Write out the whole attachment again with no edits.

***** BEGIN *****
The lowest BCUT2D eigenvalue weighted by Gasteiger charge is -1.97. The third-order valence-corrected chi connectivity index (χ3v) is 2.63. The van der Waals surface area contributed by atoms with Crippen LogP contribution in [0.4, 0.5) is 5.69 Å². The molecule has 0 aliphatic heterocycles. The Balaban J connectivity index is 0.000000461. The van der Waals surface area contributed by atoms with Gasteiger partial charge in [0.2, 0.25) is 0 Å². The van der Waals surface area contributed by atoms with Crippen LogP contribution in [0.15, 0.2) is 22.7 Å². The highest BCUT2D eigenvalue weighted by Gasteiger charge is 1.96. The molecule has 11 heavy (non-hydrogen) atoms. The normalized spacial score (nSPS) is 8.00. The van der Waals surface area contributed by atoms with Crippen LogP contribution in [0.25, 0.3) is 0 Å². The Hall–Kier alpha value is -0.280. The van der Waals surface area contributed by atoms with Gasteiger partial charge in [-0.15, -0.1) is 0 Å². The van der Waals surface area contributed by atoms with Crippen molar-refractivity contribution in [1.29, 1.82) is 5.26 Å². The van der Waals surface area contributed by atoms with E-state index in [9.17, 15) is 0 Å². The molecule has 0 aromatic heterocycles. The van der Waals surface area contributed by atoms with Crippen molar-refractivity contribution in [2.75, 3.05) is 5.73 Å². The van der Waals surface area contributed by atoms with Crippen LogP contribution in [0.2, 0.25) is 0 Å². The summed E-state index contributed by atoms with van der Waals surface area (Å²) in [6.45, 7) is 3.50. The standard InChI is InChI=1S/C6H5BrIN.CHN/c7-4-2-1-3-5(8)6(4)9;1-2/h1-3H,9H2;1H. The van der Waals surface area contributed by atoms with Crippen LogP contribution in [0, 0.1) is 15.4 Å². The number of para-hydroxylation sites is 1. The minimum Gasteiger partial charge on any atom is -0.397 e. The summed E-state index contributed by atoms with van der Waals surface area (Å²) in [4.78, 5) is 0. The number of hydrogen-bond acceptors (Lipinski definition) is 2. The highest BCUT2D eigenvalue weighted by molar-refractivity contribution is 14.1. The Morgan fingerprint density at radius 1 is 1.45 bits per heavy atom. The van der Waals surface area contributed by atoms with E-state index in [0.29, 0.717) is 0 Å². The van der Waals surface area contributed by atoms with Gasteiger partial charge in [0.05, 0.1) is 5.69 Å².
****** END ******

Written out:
The lowest BCUT2D eigenvalue weighted by Gasteiger charge is -1.97. The third-order valence-corrected chi connectivity index (χ3v) is 2.63. The van der Waals surface area contributed by atoms with Crippen LogP contribution in [0.4, 0.5) is 5.69 Å². The molecule has 0 aliphatic heterocycles. The Balaban J connectivity index is 0.000000461. The van der Waals surface area contributed by atoms with Gasteiger partial charge in [0.2, 0.25) is 0 Å². The van der Waals surface area contributed by atoms with Crippen LogP contribution in [0.15, 0.2) is 22.7 Å². The highest BCUT2D eigenvalue weighted by Gasteiger charge is 1.96. The molecule has 11 heavy (non-hydrogen) atoms. The normalized spacial score (nSPS) is 8.00. The van der Waals surface area contributed by atoms with Crippen LogP contribution in [0.25, 0.3) is 0 Å². The Hall–Kier alpha value is -0.280. The van der Waals surface area contributed by atoms with Gasteiger partial charge in [-0.15, -0.1) is 0 Å². The van der Waals surface area contributed by atoms with Crippen molar-refractivity contribution in [1.29, 1.82) is 5.26 Å². The van der Waals surface area contributed by atoms with E-state index in [9.17, 15) is 0 Å². The molecule has 0 aromatic heterocycles. The van der Waals surface area contributed by atoms with Crippen molar-refractivity contribution in [2.75, 3.05) is 5.73 Å². The van der Waals surface area contributed by atoms with Crippen LogP contribution in [0.2, 0.25) is 0 Å². The summed E-state index contributed by atoms with van der Waals surface area (Å²) in [6.45, 7) is 3.50. The standard InChI is InChI=1S/C6H5BrIN.CHN/c7-4-2-1-3-5(8)6(4)9;1-2/h1-3H,9H2;1H. The van der Waals surface area contributed by atoms with Crippen LogP contribution in [0, 0.1) is 15.4 Å². The number of para-hydroxylation sites is 1. The minimum Gasteiger partial charge on any atom is -0.397 e. The summed E-state index contributed by atoms with van der Waals surface area (Å²) in [4.78, 5) is 0. The number of hydrogen-bond acceptors (Lipinski definition) is 2. The highest BCUT2D eigenvalue weighted by molar-refractivity contribution is 14.1. The Morgan fingerprint density at radius 1 is 1.45 bits per heavy atom. The van der Waals surface area contributed by atoms with E-state index in [0.29, 0.717) is 0 Å². The van der Waals surface area contributed by atoms with Gasteiger partial charge in [0.05, 0.1) is 5.69 Å².